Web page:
When I stepped off the plane in Dulles, VA back in November, the icy breeze came as a huge shock. This is figurative, of course. My plane had one of those hallway things attached to it, and I didn't get my first taste of the Virginia fall air until my parents picked me up at the Arrivals terminal an hour later. Still, it was a shock---only three days before, I had been enjoying the onset of the hot wet season in Kruger, braving 100-degree days (38-degree, for my Celsius-minded friends) to help Kruger researchers set up soil probes, speaker systems, and trail cameras. Even now, a month out from my return, I still expect to step outside into a blast of heat.
As any ecologist will tell you, the return from the field comes with its own culture shock and dreamlike reflections. I won't try to cover everything in just one post, but instead focus each snippet on one thing that I learned about myself during the course of my month-and-a-half in Kruger. Today's theme: What does it mean to be an ecologist?
Or, rather, what does it mean to me? My PhD journey so far has been marked by my struggles to answer this question. As a mathematician and computer programmer, I mostly defined myself by what I could do, and my mental flexibility to find elegant solutions to computational problems. It has taken me a long while to rediscover a meaning behind my title; in fact, it took me over two years to become comfortable with calling myself an "ecologist".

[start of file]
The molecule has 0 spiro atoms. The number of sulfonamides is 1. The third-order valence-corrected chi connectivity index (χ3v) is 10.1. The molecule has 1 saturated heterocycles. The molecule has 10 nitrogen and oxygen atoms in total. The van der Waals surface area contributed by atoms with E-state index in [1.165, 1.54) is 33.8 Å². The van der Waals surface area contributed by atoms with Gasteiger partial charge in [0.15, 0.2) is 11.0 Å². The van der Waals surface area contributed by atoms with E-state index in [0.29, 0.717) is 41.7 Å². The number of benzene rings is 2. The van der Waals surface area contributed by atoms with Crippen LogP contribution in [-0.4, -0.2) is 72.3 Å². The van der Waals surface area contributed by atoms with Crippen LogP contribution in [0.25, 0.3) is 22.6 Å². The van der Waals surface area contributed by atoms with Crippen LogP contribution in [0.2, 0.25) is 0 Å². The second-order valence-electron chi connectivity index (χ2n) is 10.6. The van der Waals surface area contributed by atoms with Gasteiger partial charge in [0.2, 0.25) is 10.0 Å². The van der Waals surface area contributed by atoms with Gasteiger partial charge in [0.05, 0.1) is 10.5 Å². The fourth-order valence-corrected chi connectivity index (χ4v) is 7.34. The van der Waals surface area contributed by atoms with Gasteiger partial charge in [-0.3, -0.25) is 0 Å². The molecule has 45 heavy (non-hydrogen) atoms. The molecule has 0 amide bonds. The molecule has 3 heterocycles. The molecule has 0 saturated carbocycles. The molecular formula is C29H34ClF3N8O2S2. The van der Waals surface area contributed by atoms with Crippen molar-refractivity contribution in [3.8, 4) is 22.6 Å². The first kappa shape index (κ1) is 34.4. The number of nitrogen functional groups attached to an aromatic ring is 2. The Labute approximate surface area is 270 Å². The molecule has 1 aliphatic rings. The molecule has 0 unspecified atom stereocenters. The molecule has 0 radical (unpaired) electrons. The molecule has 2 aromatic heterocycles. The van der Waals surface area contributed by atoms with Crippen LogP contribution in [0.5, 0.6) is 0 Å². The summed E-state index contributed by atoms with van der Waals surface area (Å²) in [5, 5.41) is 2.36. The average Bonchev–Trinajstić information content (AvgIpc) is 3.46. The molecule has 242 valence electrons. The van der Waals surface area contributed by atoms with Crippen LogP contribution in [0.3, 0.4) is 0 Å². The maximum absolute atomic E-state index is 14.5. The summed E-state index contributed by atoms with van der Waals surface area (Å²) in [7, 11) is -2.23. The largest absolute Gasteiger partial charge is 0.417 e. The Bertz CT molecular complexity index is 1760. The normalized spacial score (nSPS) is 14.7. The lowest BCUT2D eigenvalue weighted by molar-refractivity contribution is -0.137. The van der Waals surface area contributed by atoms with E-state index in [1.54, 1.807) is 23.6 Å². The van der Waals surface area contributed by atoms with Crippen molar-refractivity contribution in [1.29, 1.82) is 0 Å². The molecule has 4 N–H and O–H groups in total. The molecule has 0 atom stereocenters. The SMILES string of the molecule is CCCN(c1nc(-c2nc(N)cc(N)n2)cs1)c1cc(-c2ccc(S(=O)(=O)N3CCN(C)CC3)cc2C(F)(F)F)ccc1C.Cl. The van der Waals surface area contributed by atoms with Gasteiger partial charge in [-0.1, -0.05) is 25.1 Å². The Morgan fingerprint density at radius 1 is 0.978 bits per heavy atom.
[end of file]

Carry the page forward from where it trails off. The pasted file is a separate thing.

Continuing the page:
Being at Kruger, though, has finally settled this piece of me. I've learned that being an ecologist is not about what you know, but how you approach the world. It means asking questions about the workings of things, pondering the larger cycles and considering both the past and the future of a system with equal weight. It is a special state of mind, an exciting realization that I get to study how this planet works, on every level, for the rest of my life. No matter what I do in my future, I have finally discovered my "ecologist brain"---a brain that can chew on small and large processes, long and short time spans, all at once---hiding in plain sight all along.
A blog full of field and research reflections & hopefully-helpful advice